Introduced to rousing applause, Gold Star family member Khizr Khan thanked the men and women who serve in the U.S. Armed Forces, law enforcement and their families, and praised the work of civil rights leaders. He then passionately declared at a July 12 Call for Unity Rally in Towson, “Enough of division, enough of hate, enough of segregation. No more.”
Khan, father of a U.S. Army captain who died in 2004 while serving in Iraq, gained recognition when he took on then-candidate Donald Trump for talk of a Muslim ban and his speech at the Democratic National Convention in Philadelphia last year. Since then, Khan said he has made more than 128 appearances in support of American values and equality for all citizens. Khan, an attorney born in Pakistan, and his wife have had their civil rights suspended while living under two martial laws.
Dozens of county residents, elected officials and community, cultural and religious leaders turned out at Patriot Plaza to show support for diversity and immigrants and to reject discrimination. The program featured speakers from the Baltimore County Human Relations Commission, Commission for Women, Amigos of Baltimore County, Islamic Society of Baltimore, Bridge Maryland and clergy from multiple denominations. The event was co-hosted by the commission, and Danny Blount, a commission member and president of Hernwood Heights Association in Randallstown, served as emcee.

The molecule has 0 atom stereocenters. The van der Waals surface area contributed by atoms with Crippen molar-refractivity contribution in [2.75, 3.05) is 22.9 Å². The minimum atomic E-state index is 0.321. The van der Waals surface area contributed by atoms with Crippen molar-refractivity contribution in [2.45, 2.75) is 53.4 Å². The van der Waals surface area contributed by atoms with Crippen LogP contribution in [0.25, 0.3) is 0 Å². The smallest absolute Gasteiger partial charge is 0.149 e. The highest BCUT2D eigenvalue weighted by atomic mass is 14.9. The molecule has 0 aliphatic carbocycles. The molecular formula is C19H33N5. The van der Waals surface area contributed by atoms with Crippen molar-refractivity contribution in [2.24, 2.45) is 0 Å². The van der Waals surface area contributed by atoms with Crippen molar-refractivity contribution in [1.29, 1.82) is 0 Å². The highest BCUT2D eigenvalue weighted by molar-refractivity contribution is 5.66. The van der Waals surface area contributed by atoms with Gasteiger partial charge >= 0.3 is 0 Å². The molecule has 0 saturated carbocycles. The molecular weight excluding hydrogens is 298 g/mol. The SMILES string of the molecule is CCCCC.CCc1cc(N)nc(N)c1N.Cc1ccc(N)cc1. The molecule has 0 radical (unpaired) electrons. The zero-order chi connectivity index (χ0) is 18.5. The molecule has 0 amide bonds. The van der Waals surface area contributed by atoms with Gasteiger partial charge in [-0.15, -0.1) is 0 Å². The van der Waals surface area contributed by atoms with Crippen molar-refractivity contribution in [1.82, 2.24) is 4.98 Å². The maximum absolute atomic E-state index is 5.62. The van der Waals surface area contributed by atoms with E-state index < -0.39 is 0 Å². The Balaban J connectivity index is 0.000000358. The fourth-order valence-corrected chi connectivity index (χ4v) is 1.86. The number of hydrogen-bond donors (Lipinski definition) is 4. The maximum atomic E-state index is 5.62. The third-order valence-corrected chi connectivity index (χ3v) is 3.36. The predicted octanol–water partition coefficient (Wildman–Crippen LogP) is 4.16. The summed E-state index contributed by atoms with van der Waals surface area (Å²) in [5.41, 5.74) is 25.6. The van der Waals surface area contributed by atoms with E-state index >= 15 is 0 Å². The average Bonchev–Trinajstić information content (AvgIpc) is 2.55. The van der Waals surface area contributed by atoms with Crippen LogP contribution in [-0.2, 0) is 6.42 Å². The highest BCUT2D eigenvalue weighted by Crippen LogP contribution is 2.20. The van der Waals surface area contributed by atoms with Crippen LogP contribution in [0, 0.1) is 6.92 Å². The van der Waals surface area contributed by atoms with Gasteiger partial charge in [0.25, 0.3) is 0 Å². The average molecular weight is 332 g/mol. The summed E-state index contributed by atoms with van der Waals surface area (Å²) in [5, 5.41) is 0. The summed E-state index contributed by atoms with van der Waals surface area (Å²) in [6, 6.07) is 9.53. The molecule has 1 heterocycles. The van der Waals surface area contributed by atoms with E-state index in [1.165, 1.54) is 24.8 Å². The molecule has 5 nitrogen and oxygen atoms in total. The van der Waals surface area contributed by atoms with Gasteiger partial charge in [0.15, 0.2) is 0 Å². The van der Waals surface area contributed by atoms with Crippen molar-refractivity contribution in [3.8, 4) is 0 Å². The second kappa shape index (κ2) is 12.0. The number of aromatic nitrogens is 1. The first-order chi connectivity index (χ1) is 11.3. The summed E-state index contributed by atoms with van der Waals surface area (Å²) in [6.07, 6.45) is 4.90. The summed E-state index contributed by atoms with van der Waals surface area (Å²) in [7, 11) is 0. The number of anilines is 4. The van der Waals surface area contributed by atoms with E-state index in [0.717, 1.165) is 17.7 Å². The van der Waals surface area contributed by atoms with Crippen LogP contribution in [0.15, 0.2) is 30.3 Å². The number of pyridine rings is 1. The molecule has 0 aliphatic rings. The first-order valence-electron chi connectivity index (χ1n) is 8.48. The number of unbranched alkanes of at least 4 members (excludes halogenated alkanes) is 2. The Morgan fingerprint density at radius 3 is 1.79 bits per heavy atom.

In his remarks, Khan also shared that the reason he decided to speak at the DNC Convention, against the advice of concerned family and friends, was because of children who were afraid they would not be able to finish school in the U.S. because they’d be deported.
“This is our calling regardless of the price, the maligning of our reputation, our peace. These children have to have a voice,” he said.
In the fight for equality, Khan said that silence and nonparticipation are not options. He concluded his remarks reading the 14th Amendment from a pocket-sized Constitution.
Kevin Kamenetz proclaimed July 12 as Unity Day in Baltimore County and presented Khan with an executive citation for outstanding leadership and courage in standing up for the constitutional rights of immigrants.
The program ended with an interfaith prayer from representatives of various faiths, including Christian, Hindu, Jewish, Catholic and Muslim.